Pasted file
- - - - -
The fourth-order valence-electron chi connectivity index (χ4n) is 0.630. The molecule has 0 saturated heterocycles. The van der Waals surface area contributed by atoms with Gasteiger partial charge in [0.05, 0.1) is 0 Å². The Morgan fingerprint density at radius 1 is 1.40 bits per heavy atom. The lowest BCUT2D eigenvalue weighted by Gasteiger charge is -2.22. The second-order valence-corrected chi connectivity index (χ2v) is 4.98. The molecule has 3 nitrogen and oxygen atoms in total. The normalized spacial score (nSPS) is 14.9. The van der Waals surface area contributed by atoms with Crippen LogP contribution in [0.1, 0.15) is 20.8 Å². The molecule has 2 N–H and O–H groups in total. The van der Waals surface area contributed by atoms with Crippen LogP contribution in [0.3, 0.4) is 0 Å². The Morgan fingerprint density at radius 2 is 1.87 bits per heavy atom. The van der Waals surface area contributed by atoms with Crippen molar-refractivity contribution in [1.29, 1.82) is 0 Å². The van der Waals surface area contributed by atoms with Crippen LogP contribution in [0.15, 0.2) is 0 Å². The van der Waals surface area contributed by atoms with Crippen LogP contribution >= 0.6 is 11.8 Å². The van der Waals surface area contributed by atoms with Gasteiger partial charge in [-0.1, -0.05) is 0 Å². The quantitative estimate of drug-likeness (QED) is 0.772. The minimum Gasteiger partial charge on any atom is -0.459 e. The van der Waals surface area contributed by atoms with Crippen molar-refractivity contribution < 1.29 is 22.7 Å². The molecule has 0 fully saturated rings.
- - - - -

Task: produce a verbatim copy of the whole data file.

The fourth-order valence-electron chi connectivity index (χ4n) is 0.630. The molecule has 0 saturated heterocycles. The van der Waals surface area contributed by atoms with Gasteiger partial charge in [0.05, 0.1) is 0 Å². The Morgan fingerprint density at radius 1 is 1.40 bits per heavy atom. The lowest BCUT2D eigenvalue weighted by Gasteiger charge is -2.22. The second-order valence-corrected chi connectivity index (χ2v) is 4.98. The molecule has 3 nitrogen and oxygen atoms in total. The normalized spacial score (nSPS) is 14.9. The van der Waals surface area contributed by atoms with Crippen LogP contribution in [0.1, 0.15) is 20.8 Å². The molecule has 2 N–H and O–H groups in total. The van der Waals surface area contributed by atoms with Crippen LogP contribution in [0.3, 0.4) is 0 Å². The Morgan fingerprint density at radius 2 is 1.87 bits per heavy atom. The van der Waals surface area contributed by atoms with Crippen molar-refractivity contribution in [1.29, 1.82) is 0 Å². The van der Waals surface area contributed by atoms with Crippen LogP contribution in [0.15, 0.2) is 0 Å². The van der Waals surface area contributed by atoms with Crippen LogP contribution >= 0.6 is 11.8 Å². The van der Waals surface area contributed by atoms with Gasteiger partial charge in [-0.1, -0.05) is 0 Å². The quantitative estimate of drug-likeness (QED) is 0.772. The minimum Gasteiger partial charge on any atom is -0.459 e. The van der Waals surface area contributed by atoms with Crippen molar-refractivity contribution < 1.29 is 22.7 Å². The molecule has 0 fully saturated rings.